The last words of John XXIII
#1
Among the admirers of John XXIII is the Father-Moderator who runs a well known, if controversial, website. A reason for this seems to be Pope Roncalli's encyclical Veterum Sapientia defending the use of Latin in the Church. But the late Fr Wathen did mention very briefly in his book Who Shall Ascend, that this same encyclical also makes allowances for the use of the vernacular. Furthermore, Father-Moderator has told his readers, at least once, as far as I am concerned, that Pope Roncalli's last words were: Stop the Council! This doesn't seem to be quite correct if you read this:

www.nybooks.com/articles/archives/1965/sep/16/john-xxiii-2/

John XXIII

Harold Steinberg, reply by Hannah Arendt
September 16, 1965 Issue

In response to:
The Christian Pope from the June 17, 1965 issue

To the Editors:

Before Hannah Arendt’s enthusiasm for Pope John’s last words gains
too much currency, permit me to point out that the quotation she
attributes to his dying breath and bed was actually uttered when he was
quite hale, and getting around in his customary manner. He said, “Any
day is a good day to be born, and any day is a good day to die,” on his
eighty-first birthday, November 25, 1962, during an early morning visit
to the Pontifical College in Rome.

It might have been more fitting for him to have turned this epigram
on his dying day, in keeping with Miss Arendt’s perspective. But it
seems that in Pope John’s view, the celebration of his birthday was a
much more appropriate time.

Harold Steinberg
New York City

Hannah Arendt replies:
Mr. Steinberg is mistaken. Pope John was a sick man on his eighty-first birthday. He himself had noticed in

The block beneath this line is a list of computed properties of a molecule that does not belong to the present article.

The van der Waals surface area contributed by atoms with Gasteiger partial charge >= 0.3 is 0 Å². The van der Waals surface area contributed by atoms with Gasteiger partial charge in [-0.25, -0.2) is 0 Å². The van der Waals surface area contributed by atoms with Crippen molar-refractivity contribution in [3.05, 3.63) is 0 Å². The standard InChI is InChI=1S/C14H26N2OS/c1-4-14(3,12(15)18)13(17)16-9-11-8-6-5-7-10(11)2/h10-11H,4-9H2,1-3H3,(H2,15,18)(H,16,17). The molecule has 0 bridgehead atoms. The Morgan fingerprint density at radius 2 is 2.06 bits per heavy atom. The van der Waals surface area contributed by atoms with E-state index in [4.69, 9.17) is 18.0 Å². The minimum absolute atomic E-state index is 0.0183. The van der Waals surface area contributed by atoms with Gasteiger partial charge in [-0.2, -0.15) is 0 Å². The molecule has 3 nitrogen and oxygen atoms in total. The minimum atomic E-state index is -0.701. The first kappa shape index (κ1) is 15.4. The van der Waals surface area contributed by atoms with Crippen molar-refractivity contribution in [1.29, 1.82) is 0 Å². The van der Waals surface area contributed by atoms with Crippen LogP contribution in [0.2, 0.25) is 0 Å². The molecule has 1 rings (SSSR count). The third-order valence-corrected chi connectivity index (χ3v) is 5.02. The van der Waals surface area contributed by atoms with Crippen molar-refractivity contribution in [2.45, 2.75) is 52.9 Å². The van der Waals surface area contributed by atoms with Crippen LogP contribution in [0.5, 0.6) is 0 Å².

his “body the beginning of some trouble” as early as November 1961. His secretary gives September 23, 1962 as the date for “first signs of the disease.” In November of the same year when his birthday came along, it was generally known that he suffered from cancer of the intestines.

Hence the word quoted by me, certainly repeated on his death-bed since the whole press reported it as such at the time, was phrased in the anticipation of death. Its biographical significance lies in the
untimely moment of his death. He had prepared himself for it at least since 1948 when he entered his sixty-eighth year, but now with so much work undone he would have preferred to live. In his own eyes, this was
certainly the “great affliction of body and spirit” (my italics) which he had expected.

I thank Dr. ten Kortenaar for his kind words and the clarification of the Joseph story. I think the lack of “marked intellectual or scholarly interest” shows quite clearly in the Journal, and I had noticed
it before I read the various biographies in some of which this is also stressed. But whether or not this is “partly legendary”—I still doubt it—I never meant to say that Pope John was unaware of the issues and it
never occurred to me to settle him with “peasant shrewdness.” On the contrary, I am convinced of the man’s very keen intelligence, functioning on a very high level of thought. Pope John’s intelligence
showed in that he always, unfailingly, went to the heart of the matter under consideration, be it spiritual or practical. And this ability to hit the nail on the head is not very widespread among either scholars or
intellectuals, inside and outside the theological faculty.


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